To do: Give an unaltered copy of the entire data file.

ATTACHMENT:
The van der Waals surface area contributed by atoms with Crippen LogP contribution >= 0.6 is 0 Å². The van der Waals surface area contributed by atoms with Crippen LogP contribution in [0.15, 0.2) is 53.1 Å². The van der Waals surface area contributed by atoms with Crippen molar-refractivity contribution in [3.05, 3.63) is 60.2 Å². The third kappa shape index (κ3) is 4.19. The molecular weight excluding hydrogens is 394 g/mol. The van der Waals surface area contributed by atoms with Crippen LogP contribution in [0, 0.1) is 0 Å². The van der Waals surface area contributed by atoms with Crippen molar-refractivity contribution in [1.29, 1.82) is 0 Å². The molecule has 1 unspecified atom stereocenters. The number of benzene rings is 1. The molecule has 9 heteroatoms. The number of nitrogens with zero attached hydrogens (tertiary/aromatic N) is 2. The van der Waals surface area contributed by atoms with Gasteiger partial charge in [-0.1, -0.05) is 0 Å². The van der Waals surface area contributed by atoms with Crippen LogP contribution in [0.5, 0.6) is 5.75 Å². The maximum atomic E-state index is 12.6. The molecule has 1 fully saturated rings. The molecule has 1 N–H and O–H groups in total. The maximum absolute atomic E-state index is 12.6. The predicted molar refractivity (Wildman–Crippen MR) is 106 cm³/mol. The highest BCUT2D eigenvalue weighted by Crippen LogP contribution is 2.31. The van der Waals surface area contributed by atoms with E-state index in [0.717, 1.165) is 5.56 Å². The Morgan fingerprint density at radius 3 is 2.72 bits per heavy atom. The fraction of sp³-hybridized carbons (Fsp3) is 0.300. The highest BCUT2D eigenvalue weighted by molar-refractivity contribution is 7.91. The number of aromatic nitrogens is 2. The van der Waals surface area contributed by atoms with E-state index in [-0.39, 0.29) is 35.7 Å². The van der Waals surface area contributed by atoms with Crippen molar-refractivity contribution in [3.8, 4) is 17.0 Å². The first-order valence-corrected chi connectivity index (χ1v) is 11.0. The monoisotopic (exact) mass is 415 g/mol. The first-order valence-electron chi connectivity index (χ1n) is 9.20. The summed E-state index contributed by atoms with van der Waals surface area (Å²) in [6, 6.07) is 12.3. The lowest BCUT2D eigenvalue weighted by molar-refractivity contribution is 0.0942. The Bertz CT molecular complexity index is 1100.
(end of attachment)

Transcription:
The van der Waals surface area contributed by atoms with Crippen LogP contribution >= 0.6 is 0 Å². The van der Waals surface area contributed by atoms with Crippen LogP contribution in [0.15, 0.2) is 53.1 Å². The van der Waals surface area contributed by atoms with Crippen molar-refractivity contribution in [3.05, 3.63) is 60.2 Å². The third kappa shape index (κ3) is 4.19. The molecular weight excluding hydrogens is 394 g/mol. The van der Waals surface area contributed by atoms with Crippen LogP contribution in [0, 0.1) is 0 Å². The van der Waals surface area contributed by atoms with Crippen molar-refractivity contribution in [1.29, 1.82) is 0 Å². The molecule has 1 unspecified atom stereocenters. The number of benzene rings is 1. The molecule has 9 heteroatoms. The number of nitrogens with zero attached hydrogens (tertiary/aromatic N) is 2. The van der Waals surface area contributed by atoms with Gasteiger partial charge in [-0.1, -0.05) is 0 Å². The van der Waals surface area contributed by atoms with Crippen LogP contribution in [0.5, 0.6) is 5.75 Å². The maximum atomic E-state index is 12.6. The molecule has 1 fully saturated rings. The molecule has 1 N–H and O–H groups in total. The maximum absolute atomic E-state index is 12.6. The predicted molar refractivity (Wildman–Crippen MR) is 106 cm³/mol. The highest BCUT2D eigenvalue weighted by Crippen LogP contribution is 2.31. The van der Waals surface area contributed by atoms with E-state index in [0.717, 1.165) is 5.56 Å². The Morgan fingerprint density at radius 3 is 2.72 bits per heavy atom. The fraction of sp³-hybridized carbons (Fsp3) is 0.300. The highest BCUT2D eigenvalue weighted by molar-refractivity contribution is 7.91. The number of aromatic nitrogens is 2. The van der Waals surface area contributed by atoms with E-state index in [-0.39, 0.29) is 35.7 Å². The van der Waals surface area contributed by atoms with Crippen molar-refractivity contribution in [3.8, 4) is 17.0 Å². The first-order valence-corrected chi connectivity index (χ1v) is 11.0. The monoisotopic (exact) mass is 415 g/mol. The first-order valence-electron chi connectivity index (χ1n) is 9.20. The summed E-state index contributed by atoms with van der Waals surface area (Å²) in [6, 6.07) is 12.3. The lowest BCUT2D eigenvalue weighted by molar-refractivity contribution is 0.0942. The Bertz CT molecular complexity index is 1100.